Sex, Drugs, Barcelona
Biutiful is the latest film directed by Mexican-born director Alejandro González Iñárritu. After the success of Amores Perros, Babel and 21 Grams, he delivers a tale that vividly depicts human misery. After watching Biutiful and taking time to digest the images and reorganize the emotions, only the feeling of pain is left.
The film portrays the life of Uxbal—played by Academy Award winning Spanish actor, Javier Bardem—a man who roams the streets of Barcelona carrying a backpack full of suffering. He makes a living by being part of the vicious cycle that immigrants live through in this part of the world. Uxbal’s life is surrounded by death; this idea prevails throughout the film. With the impossibly tragic lifestyle he leads and deadly circumstances he faces, Uxbal struggles to stay alive.
The director makes a point of focusing on all of the disgusting and macabre aspects of reality. The hellish setting—in this case Barcelona—is a filthy and corrupt place that serves as an abyss for all of the characters. They appear to deteriorate as the film progresses, as hope seems to get lost in between the grief.
A positive aspect of the film is Bardem’s brilliant portrayal of Uxbal. He truly transforms into a tragic man who struggles between the duality of the destructive results of his actions and his kindhearted essence. Despite the fact that the camera is almost always in Bardem’s face, the supporting cast truly embraces the film’s harshness.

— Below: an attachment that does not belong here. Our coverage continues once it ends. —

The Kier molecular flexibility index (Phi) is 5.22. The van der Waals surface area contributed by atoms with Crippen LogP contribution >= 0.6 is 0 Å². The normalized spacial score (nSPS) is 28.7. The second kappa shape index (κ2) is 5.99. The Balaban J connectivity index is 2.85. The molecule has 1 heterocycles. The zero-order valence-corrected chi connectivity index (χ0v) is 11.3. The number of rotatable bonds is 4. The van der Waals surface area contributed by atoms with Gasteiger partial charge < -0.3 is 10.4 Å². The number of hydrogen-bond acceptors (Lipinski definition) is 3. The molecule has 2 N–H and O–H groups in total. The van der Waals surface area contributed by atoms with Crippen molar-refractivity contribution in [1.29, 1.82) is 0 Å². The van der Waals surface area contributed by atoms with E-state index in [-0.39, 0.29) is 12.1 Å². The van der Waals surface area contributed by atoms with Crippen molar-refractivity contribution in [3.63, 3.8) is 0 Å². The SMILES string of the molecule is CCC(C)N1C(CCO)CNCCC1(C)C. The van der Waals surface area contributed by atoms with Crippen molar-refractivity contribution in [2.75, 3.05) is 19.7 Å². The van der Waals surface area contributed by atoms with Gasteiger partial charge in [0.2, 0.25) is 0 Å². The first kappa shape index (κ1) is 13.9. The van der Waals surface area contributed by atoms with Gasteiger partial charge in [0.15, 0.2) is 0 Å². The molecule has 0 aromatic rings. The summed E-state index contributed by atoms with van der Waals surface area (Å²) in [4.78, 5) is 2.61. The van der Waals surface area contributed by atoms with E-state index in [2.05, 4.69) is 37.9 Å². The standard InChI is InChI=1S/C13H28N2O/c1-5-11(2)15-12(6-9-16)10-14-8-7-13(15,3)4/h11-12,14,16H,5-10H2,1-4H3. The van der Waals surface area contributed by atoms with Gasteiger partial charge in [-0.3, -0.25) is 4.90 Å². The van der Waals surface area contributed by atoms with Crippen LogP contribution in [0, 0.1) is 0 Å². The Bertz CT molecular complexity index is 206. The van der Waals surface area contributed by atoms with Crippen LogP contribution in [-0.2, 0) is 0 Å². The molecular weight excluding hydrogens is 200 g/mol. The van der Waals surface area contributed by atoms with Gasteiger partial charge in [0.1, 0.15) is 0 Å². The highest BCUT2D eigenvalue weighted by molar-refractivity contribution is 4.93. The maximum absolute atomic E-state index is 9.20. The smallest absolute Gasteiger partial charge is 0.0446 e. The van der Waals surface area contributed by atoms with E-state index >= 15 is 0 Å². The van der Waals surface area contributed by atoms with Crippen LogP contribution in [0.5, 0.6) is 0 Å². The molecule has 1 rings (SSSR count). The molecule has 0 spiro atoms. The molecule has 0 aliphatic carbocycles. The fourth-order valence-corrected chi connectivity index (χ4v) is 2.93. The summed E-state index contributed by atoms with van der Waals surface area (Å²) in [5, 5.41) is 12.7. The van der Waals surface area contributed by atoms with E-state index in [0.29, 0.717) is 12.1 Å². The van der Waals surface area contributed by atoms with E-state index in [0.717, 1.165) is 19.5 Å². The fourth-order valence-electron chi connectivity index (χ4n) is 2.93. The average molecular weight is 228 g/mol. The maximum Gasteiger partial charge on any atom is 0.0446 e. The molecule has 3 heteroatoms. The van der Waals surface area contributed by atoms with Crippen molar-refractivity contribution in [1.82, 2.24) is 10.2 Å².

The audience is attacked with explicit images, which can be hard to assimilate. At times, the director goes beyond the limits of crude reality and presents scenes that evoke disgust, even sickness.
He does however, challenge the audience’s emotions toward a bigger purpose. By showing the absolute worst reality possible, the few hints of innocence and beauty that stand out demonstrate the hope and virtue that defeats calamity.
At the end, Biutiful is everything except beautiful. It evokes all those feelings that we choose to leave in the margins of our days. Perhaps it’s not a pleasant movie to the senses, but it is one we should all watch. Something has to remind us of reality, point out the injustices of the world and present the grand miracle of being alive. Isn’t that exactly what the art of film-making is?